Employees are reviewed annually and have the opportunity to earn merit raises based on their job performance. Techs are encouraged to advance to the next level as fast as they want. "Anybody who's accelerating will get reviewed more often," Peregoy said. "Those who put something into it will get something out."
Prospering After ConsolidationCalvert-Jones was purchased by consolidator Blue Dot in October 1998. While many consolidated companies struggled, Calvert-Jones continued to do well.
"The thing that is most incredible about the last several years is how much we've grown and the fact that we are stronger now than ever, despite the fact that we went through a lot of changes after being purchased by a consolidator," said Elder. The company has achieved double-digit growth during the last six years, said Elder, and has added about 100 people since 2002.
The company left Blue Dot and became part of Fort Pitt Group LLC in February 2004. Fort Pitt also owns two other locations.
Keeping The Family FeelElder said, "The company culture is truly one of family," and she supports that statement by pointing to a low turnover rate and a large number of long-term employees. Twenty-three people have been with the company for more than 20 years, while 25 have been there 15-19 years.
Calvert-Jones employees agree that there is a definite family atmosphere. Field supervisor Chris Ward helped an employee fix his boiler. Ken Polk, plumbing/fitting, said some employees installed his new A/C unit for him.
Employees also note the firm's open door policy, respect for employees, and added perks.
Management is "very receptive to feedback" and "very respectful of everybody," remarked Carter. "They offer a whole lot more benefits," said Polk, compared to other contractors in the area. The company pays for uniforms and for repairs to tools. "If you break a tool, the company will pay for it," added Polk.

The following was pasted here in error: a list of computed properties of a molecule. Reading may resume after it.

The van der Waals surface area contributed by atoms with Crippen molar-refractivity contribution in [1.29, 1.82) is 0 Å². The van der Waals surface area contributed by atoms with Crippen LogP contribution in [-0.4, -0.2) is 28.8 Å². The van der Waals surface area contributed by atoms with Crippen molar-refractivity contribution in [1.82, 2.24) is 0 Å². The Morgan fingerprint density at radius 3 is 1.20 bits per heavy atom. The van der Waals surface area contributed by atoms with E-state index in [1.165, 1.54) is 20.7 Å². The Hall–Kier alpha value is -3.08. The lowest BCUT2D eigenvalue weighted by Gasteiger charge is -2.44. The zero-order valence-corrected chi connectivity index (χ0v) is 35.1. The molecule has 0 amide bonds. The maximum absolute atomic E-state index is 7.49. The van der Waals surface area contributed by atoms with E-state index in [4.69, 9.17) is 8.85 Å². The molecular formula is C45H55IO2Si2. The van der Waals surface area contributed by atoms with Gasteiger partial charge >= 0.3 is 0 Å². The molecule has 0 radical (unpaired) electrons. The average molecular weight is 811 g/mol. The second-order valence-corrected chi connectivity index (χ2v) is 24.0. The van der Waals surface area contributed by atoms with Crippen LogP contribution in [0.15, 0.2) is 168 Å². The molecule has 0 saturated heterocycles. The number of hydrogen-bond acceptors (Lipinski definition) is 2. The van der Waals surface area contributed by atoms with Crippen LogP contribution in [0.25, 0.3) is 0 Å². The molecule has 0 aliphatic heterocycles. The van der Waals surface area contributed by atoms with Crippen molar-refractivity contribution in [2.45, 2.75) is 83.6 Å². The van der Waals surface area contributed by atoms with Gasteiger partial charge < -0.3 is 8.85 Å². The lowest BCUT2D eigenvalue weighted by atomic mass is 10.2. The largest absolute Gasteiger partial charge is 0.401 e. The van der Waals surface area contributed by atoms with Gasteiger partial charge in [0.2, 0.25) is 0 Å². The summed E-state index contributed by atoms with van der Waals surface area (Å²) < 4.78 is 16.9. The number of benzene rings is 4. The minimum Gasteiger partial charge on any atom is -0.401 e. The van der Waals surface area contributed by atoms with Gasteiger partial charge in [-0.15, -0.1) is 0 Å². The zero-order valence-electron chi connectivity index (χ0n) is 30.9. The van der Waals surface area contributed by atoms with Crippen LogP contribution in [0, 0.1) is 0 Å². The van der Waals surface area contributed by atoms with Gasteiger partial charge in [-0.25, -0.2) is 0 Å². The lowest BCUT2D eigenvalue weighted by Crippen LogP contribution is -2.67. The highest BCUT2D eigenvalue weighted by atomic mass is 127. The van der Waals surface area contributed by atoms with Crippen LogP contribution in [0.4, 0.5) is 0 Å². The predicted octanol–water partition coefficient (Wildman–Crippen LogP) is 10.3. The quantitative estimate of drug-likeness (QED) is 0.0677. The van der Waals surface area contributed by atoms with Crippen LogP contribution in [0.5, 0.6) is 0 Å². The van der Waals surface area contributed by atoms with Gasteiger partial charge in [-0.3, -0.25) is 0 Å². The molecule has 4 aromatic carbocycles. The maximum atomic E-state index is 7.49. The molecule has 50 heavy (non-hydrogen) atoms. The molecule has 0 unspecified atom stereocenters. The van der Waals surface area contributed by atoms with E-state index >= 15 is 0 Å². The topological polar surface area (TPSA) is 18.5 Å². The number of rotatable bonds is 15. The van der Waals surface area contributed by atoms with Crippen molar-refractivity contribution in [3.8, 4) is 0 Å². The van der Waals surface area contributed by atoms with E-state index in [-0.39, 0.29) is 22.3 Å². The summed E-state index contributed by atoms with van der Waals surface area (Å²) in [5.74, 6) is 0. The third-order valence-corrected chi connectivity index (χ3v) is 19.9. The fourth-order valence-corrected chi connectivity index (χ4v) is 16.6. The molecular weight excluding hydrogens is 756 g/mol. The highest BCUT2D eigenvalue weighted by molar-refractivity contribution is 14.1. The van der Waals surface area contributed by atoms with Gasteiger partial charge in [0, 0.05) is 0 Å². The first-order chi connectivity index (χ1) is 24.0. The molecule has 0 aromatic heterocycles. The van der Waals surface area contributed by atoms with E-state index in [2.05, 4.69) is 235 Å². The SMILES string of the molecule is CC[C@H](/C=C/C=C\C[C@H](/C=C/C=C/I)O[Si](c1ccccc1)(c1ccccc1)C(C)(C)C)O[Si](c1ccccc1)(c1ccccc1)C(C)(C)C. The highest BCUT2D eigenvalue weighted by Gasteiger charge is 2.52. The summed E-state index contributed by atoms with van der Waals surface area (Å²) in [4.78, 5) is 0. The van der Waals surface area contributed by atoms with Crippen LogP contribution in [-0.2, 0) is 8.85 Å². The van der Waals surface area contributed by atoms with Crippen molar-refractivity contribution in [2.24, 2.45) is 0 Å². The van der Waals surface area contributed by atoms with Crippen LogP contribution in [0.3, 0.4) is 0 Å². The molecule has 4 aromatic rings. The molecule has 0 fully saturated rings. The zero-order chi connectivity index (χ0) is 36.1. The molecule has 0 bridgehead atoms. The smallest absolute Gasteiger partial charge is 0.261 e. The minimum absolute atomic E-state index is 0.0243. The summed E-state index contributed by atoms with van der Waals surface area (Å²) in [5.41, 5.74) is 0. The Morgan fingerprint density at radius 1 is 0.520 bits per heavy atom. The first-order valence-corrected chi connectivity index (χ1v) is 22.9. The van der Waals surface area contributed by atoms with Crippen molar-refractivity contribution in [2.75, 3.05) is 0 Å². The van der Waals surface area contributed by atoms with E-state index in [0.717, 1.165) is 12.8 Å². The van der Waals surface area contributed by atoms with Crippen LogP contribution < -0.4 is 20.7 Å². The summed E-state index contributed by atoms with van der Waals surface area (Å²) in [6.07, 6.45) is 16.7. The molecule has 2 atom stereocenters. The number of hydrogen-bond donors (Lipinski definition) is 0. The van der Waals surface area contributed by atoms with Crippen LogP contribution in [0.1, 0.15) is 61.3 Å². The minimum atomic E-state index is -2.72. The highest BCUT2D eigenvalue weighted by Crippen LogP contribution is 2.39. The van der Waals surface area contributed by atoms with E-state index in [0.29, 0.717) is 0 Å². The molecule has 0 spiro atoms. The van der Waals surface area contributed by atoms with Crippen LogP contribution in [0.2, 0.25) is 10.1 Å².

Peregoy goes on fishing trips throughout the fishing season and takes any employee who wants to go along. A number of employees have taken advantage of this. The company also has Christmas parties each year, one for families and another in the shop for employees.
Ward noted, "I gave up a job as service manager at another company to work here as a service tech." Said Carter, "I've spent 30 years in the trade and this is the best company I've worked for."
Sidebar: Just The FactsWinning contractor: Calvert-Jones Co. Inc.
President: Stanley Peregoy
Location: Alexandria, Va.
Years in business: 58
Bulk of market: Commercial
Total sales for 2004: $34 million
Total employees: 200
Total service technicians and installers: 160
Average hours employees spend in training: 75
Benefits offered beyond medical/dental insurance: 401(k) with company match, life insurance for self/spouse/dependents, Employee Assistance Program (EAP), short-and long-term disability, paid vacation, sick time, eight paid holidays, tuition reimbursement, state-approved apprenticeship program, Flexible Spending Health Care Accounts, and Dependent Care Accounts.
Industry association and contractor group members: Mechanical Service Contractors Association (MSCA), American Subcontractors Association (ASA), Associated Builders and Contractors (ABC), and Plumbing-Heating-Cooling Contractors-National Association (PHCC).
The News selected this contractor because: Calvert-Jones takes a multi-pronged approach to finding and retaining techs and, even with significant growth, has been able to find the people it needs. The company provides extensive safety training as well as technical training. It provides a comprehensive benefits package. Even though the company has grown to 200 employees, its employees still cite a family atmosphere where people look out for each other. And management's open door policy allows everyone, from helpers on up, to walk in and talk to the president.
Publication date: 02/07/2005